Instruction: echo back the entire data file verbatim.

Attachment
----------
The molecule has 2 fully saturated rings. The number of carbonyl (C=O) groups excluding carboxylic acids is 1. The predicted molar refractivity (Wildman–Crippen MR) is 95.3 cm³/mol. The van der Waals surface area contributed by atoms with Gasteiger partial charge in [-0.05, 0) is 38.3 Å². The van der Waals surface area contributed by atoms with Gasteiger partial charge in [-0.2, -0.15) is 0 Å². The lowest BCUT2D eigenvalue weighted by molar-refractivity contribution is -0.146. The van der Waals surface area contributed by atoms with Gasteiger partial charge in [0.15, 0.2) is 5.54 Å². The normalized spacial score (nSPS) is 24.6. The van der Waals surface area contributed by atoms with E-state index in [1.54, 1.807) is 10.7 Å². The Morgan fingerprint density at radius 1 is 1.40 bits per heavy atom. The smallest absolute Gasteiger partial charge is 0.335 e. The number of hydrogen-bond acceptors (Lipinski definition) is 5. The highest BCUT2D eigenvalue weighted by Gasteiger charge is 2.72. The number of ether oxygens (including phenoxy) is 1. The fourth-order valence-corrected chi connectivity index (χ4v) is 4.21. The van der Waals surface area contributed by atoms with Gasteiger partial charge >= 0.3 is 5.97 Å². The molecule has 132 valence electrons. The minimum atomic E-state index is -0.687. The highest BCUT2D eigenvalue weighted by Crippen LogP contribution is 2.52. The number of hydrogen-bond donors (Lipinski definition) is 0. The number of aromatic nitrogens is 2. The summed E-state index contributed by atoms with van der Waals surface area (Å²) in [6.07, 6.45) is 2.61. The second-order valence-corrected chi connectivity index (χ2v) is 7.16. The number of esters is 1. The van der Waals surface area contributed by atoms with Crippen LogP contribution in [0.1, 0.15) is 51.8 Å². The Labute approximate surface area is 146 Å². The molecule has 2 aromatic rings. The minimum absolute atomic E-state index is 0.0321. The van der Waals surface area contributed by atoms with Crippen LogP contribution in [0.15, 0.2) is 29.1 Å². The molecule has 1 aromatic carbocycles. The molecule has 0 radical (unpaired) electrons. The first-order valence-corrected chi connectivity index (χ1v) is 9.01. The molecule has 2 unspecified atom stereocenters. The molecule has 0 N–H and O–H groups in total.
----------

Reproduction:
The molecule has 2 fully saturated rings. The number of carbonyl (C=O) groups excluding carboxylic acids is 1. The predicted molar refractivity (Wildman–Crippen MR) is 95.3 cm³/mol. The van der Waals surface area contributed by atoms with Gasteiger partial charge in [-0.05, 0) is 38.3 Å². The van der Waals surface area contributed by atoms with Gasteiger partial charge in [-0.2, -0.15) is 0 Å². The lowest BCUT2D eigenvalue weighted by molar-refractivity contribution is -0.146. The van der Waals surface area contributed by atoms with Gasteiger partial charge in [0.15, 0.2) is 5.54 Å². The normalized spacial score (nSPS) is 24.6. The van der Waals surface area contributed by atoms with E-state index in [1.54, 1.807) is 10.7 Å². The Morgan fingerprint density at radius 1 is 1.40 bits per heavy atom. The smallest absolute Gasteiger partial charge is 0.335 e. The number of hydrogen-bond acceptors (Lipinski definition) is 5. The highest BCUT2D eigenvalue weighted by Gasteiger charge is 2.72. The number of ether oxygens (including phenoxy) is 1. The fourth-order valence-corrected chi connectivity index (χ4v) is 4.21. The van der Waals surface area contributed by atoms with Gasteiger partial charge >= 0.3 is 5.97 Å². The molecule has 132 valence electrons. The minimum atomic E-state index is -0.687. The highest BCUT2D eigenvalue weighted by Crippen LogP contribution is 2.52. The number of hydrogen-bond donors (Lipinski definition) is 0. The number of aromatic nitrogens is 2. The summed E-state index contributed by atoms with van der Waals surface area (Å²) in [6.07, 6.45) is 2.61. The second-order valence-corrected chi connectivity index (χ2v) is 7.16. The number of esters is 1. The van der Waals surface area contributed by atoms with Crippen LogP contribution in [0.1, 0.15) is 51.8 Å². The Labute approximate surface area is 146 Å². The molecule has 2 aromatic rings. The minimum absolute atomic E-state index is 0.0321. The van der Waals surface area contributed by atoms with Crippen LogP contribution in [0.15, 0.2) is 29.1 Å². The molecule has 1 aromatic carbocycles. The molecule has 0 radical (unpaired) electrons. The first-order valence-corrected chi connectivity index (χ1v) is 9.01. The molecule has 2 unspecified atom stereocenters. The molecule has 0 N–H and O–H groups in total.